The mechanism of mucosal fold formation
Although I am primarily concerned with the muscle of the esophagus, some of
the things to be proved will be derived from the fold pattern of the organ.
A correct understanding of fold formation and its significance is, therefore,
influential textbook. Forssell was impressed that mucosal folds about a cube
of meat in a cadaver stomach seemed to grip the food as though to manipulate
it and theorized that mucosal folds came about by contraction of the muscularis
Forsell's theory was widely accepted and it would be fair to say that it is still unchallenged. As recently as 1983, Eastwood(3)
undoubtedly stated the conventional wisdom when he wrote: "The longitudinal
folds in the lower esophagus are due to contraction of the muscularis mucosae."
On the other hand, Levine and Laufer(4) (1992)
use these fibers to explain transverse folds in the esophagus. Olmstad(5),(6)
echos these views in 1994.
Unfortunately, the autoplastic theory is a hypothesis that leads nowhere. If the theory is correct, no conclusions could be drawn from the fold patterns of the alimentary tract. Fold thickening or thinning could only be interpreted as variations in the activity of the m. mucosae. An increase or decrease in the number of folds would have no particular significance other than suggesting that a different type of m. mucosal activity was present. Fold direction becomes meaningless.(7)
To be sure, radiologists pay little more than lip service to the theory, drawing
diagnostic inferences from fold patterns as their collective experience indicates.
Nevertheless, the discrepancy between theory and practice creates difficulties.
These difficulties are not ameliorated by endoscopists whose methods do not
refute the autoplastic theory. With the organ distended, the enlarged folds
seen by radiologists often were not confirmed by the endoscopist. This could
not help but be embarrassing and inevitably led radiologists to distrust their
own findings and even refuse to draw inferences from fold size or numbers.
This reticence was not lost on the radiological audience. A professor of medicine(8),
speaking as one of a "think tank" of experts on the esophagogastric junction
could say without contradiction by the other members of the symposium that ".
. . . neither [gastritis or esophagitis] is diagnosable radiologically."
Endoscopy also underdiagnoses. A recent study(9) (the endoscopists were unaware it was being done) showed that although endoscopy missed only 17% of histologically verified instances of duodenitis, 68% of the antral gastritis was not diagnosed by inspection. The fact that the stomach is distended for the procedure while the duodenum, presenting no distal barrier to the escape of gas, is less easily distended, explains the different percentages: when an organ is distended, the folds disappear.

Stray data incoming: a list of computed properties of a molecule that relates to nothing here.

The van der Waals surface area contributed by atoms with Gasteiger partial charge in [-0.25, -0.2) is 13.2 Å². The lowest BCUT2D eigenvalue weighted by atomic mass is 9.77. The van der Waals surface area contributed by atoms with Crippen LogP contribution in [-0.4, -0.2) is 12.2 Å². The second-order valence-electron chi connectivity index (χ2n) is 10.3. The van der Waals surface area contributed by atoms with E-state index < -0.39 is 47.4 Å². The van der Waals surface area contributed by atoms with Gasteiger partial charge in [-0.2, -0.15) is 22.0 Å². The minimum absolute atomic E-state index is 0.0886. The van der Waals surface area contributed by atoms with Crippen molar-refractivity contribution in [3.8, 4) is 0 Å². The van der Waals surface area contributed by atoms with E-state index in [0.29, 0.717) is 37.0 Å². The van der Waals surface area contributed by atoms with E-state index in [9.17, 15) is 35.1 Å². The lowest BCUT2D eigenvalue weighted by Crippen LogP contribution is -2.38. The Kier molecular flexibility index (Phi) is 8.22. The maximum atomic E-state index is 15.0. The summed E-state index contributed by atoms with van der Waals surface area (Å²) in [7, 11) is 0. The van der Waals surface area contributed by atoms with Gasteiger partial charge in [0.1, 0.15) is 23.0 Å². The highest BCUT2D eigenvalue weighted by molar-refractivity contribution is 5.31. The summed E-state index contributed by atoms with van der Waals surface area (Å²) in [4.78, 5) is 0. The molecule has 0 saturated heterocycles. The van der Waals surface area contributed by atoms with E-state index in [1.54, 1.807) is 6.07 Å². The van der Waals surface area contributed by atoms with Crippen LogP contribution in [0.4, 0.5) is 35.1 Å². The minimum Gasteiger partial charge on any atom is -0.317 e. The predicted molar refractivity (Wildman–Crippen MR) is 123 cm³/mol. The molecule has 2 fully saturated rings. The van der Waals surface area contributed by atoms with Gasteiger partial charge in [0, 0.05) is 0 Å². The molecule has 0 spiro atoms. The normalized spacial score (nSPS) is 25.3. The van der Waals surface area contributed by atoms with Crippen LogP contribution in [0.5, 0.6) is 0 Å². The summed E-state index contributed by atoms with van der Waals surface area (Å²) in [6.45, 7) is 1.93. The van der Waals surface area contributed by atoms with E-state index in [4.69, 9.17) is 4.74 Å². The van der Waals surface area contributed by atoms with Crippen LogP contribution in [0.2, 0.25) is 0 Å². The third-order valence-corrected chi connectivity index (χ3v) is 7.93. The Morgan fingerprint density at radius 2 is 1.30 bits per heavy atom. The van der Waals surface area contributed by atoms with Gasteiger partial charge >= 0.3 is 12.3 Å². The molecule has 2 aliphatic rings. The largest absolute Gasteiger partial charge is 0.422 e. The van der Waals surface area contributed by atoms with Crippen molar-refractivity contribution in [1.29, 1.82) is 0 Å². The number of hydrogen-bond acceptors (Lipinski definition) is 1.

Flaws in the autoplastic theory
Click image for larger version
A 3-D Mathematica plot of the fold formula. Without any assumptions, the surface accurately predicts the number of folds that will form when a hollow organ of radius “r” and mucosal thickness “t” contracts. In this plot the elasticity “E” is 1. The surface is little altered overall by smaller values of “E”, but does degenerate as mucosal thickness approaches the radius of the organ
The autoplastic theory, therefore, predicts that esophageal folds will be
exclusively transverse! In fact, of course, esophageal folds are longitudinal
- exactly the opposite of the prediction. If, in unusual circumstances, a transverse
fold does form, we are unable to explain why the usual constraints are in abeyance.
When the stomachs of cats were surgically removed and immediately frozen in liquid nitrogen, sections of the folds showed that the smooth muscle layer of the m. mucosae simply followed the fold parallel to its surface instead of extending directly across the base of the fold bowstring fashion as would be predicted by the autoplastic theory.
One would also have to consider the possibility that folds could form in a
way analogous to the mechanism by which an inchworm folds its body by muscular
contraction. However, this analogy will not hold: the inchworm has muscle layers
on opposite sides of a body 4-6 mm thick. Because the m. mucosae cells
are separated from each other by microns, there is no lever arm that could exert
a folding force.
Finally, it is hardly reasonable to attribute fold formation to a microscopic
muscle layer when there are macroscopic muscle layers that have not
been taken into account.
A demonstration that mucosal folds are caused, not by the muscularis mucosae, but by the muscularis propria has immediate practical consequences. It brings theory into accord with observation. It makes appearances intelligible. It offers predictions that can be verified. It aids in the analysis of new observations. It leads to rejection of the ad hoc assumptions that must be used presently to effect some sort of concordance between autoplastic dogma and the way things look - assumptions that tend to take on a life of their own. Best of all, a correct theory makes gastrointestinal radiology less of an enigma to the student.
A new theory of fold formation